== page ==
Billy Bragg Steals The Show

Hitchcock was good but Billy was great.

Robyn Hitchcock never seemed the type of artist to be

out-performed. In fact, a lot of people really didn't understand why he

was opening for Billy Bragg at t Chicago's Vic Theater last week. After all,

Bragg kind of dropped off the scene some five years ago (he called it "extended

paternity leave") and Robyn is, well, Robyn.

I mean, who can really top an

artist who's been known to do "Kung Fu Fighting" a cappella?

Billy

Bragg.

Now, I've always been a fan of a little between song banter. I think

it adds a lot to the intimacy and interest of a show. Granted, Hitchcock's

introductions were often as quirky as the lyrics themselves. But by the end of

the sold out Devil's Night show, I found myself not having a lot to say about

the Hitchcock part of the show. Yes, he's wonderful. Yes, the violinist that

was brought out for a few of the songs interacted with Hitchcock in a magical

way. Decked out in a bright orange dress, leading Hitchcock and therefore the

entire audience to start calling her Pumpkin Girl (hey, the red hair didn't

hurt either), Deni Bonet added a playful added a lot of style and playful

elegance to the songs she played on, including Moss Elixir's first

track, "Sinister but she was happy."

But then, after Hitchcock's encore

which found him changing shirts, of course, into a silk Escher lizard pattern,

Billy Bragg came out and showed us all what is meant by the term

performer.



Bragg ducked straight into his infamous leftist, liberal

British banter and it was all over. Spouting opinions about everything from

what Americans call "Football" (Bragg calls it runny-catchy), to the political

power of the Soccer Mums, to Alanis Morissette, Bragg kept the audience on

their toes both during his songs, and between them. Regarding Ms. Thang, Bragg

told the audience that he had just learned that "Jagged Little Pill" wasn't her

first album, but that she had two Debbie-Gibson-esque pop albums back in

Canada. He figured that one of them, Now is the Time, must have been her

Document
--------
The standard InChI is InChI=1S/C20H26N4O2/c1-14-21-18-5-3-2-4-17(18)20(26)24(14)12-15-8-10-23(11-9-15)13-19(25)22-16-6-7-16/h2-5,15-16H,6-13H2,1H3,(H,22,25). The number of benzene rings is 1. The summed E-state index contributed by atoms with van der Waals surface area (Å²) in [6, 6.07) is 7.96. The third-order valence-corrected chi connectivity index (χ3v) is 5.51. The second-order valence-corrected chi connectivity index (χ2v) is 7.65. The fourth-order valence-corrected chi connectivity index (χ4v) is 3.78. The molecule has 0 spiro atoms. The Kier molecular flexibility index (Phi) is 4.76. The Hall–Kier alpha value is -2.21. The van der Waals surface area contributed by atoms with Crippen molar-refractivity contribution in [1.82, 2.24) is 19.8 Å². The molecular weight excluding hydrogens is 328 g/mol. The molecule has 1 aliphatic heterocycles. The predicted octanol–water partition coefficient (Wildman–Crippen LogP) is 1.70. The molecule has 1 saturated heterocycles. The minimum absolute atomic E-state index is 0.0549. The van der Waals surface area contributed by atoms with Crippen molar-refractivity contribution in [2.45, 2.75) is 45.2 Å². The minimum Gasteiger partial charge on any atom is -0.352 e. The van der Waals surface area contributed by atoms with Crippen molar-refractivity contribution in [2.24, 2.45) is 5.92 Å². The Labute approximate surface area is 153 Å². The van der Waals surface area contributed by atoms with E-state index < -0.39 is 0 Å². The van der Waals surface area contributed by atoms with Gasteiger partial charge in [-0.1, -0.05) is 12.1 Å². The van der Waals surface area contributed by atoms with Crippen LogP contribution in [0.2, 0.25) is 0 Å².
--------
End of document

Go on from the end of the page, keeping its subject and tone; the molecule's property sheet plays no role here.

"political album." "I've got one hand in my pocket," he mimicked, "and the

other is raising a hammer and sickle.... Don't put that in your pocket,

Alanis."

Bragg's songs have always been fairly blatantly personal. There's

no hiding his political or personal agenda here. But when you're singing

personal songs over a long enough career, they tend to lose their meaning for

the artist. Some bands just keep plugging away at them, but Bragg has taken a

different approach. He's reworked them so that they still have meaning for a

man who's now married and has a child, Jack. He explained during his encore

that when he first started to re-emerge from his paternity leave and tour in

support of his new album, William Bloke he had stopped doing some of the

traditional favorites because he's not 22 anymore. However he got a lot of

flack (especially on the Internet) for this course of action, so he's revamped.

With every bit of Bragg wit included. No longer is it: "I'm not looking to

change the world. I'm not looking for a New England. I'm just looking for

another girl." Now it's "I'm not looking to change the world. I'm not looking

for a New England. I'm just looking for a good baby sitter." Or perhaps: "I'm

not looking to change the world. I'm not looking for a New England. I'm just

looking for another girl... No, honey, it's nothing like that, I was just

thinking it'd be nice if Jack had a little sister sometime, you know."

In

the end, I think I was more impressed by the performance than really hit by his

music. I'm not sure that's the effect an artist really tries for. Still, Billy

Bragg made me think, made me laugh, made me examine some politics. What more

can you ask from an artist?